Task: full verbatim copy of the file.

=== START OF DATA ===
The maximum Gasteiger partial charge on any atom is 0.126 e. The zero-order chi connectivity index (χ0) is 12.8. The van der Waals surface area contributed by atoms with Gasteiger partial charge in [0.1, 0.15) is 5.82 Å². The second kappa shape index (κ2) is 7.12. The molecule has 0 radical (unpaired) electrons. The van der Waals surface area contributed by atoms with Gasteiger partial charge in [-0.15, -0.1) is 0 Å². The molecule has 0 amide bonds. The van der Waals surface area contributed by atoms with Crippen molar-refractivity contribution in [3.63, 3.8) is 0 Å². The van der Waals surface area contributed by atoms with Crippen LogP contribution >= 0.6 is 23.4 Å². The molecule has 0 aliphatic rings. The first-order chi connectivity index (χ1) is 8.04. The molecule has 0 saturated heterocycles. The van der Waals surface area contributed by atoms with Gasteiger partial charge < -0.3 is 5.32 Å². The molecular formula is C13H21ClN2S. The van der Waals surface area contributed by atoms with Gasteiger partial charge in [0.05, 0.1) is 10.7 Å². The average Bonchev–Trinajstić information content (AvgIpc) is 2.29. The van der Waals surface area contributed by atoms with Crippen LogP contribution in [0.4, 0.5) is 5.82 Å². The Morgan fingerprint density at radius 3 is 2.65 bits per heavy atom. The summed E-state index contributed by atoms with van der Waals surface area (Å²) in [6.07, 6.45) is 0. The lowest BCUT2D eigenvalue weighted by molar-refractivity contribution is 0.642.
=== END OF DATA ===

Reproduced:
The maximum Gasteiger partial charge on any atom is 0.126 e. The zero-order chi connectivity index (χ0) is 12.8. The van der Waals surface area contributed by atoms with Gasteiger partial charge in [0.1, 0.15) is 5.82 Å². The second kappa shape index (κ2) is 7.12. The molecule has 0 radical (unpaired) electrons. The van der Waals surface area contributed by atoms with Gasteiger partial charge in [-0.15, -0.1) is 0 Å². The molecule has 0 amide bonds. The van der Waals surface area contributed by atoms with Crippen molar-refractivity contribution in [3.63, 3.8) is 0 Å². The van der Waals surface area contributed by atoms with Crippen LogP contribution >= 0.6 is 23.4 Å². The molecule has 0 aliphatic rings. The first-order chi connectivity index (χ1) is 8.04. The molecule has 0 saturated heterocycles. The van der Waals surface area contributed by atoms with Gasteiger partial charge < -0.3 is 5.32 Å². The molecular formula is C13H21ClN2S. The van der Waals surface area contributed by atoms with Gasteiger partial charge in [0.05, 0.1) is 10.7 Å². The average Bonchev–Trinajstić information content (AvgIpc) is 2.29. The van der Waals surface area contributed by atoms with Crippen LogP contribution in [0.4, 0.5) is 5.82 Å². The Morgan fingerprint density at radius 3 is 2.65 bits per heavy atom. The summed E-state index contributed by atoms with van der Waals surface area (Å²) in [6.07, 6.45) is 0. The lowest BCUT2D eigenvalue weighted by molar-refractivity contribution is 0.642.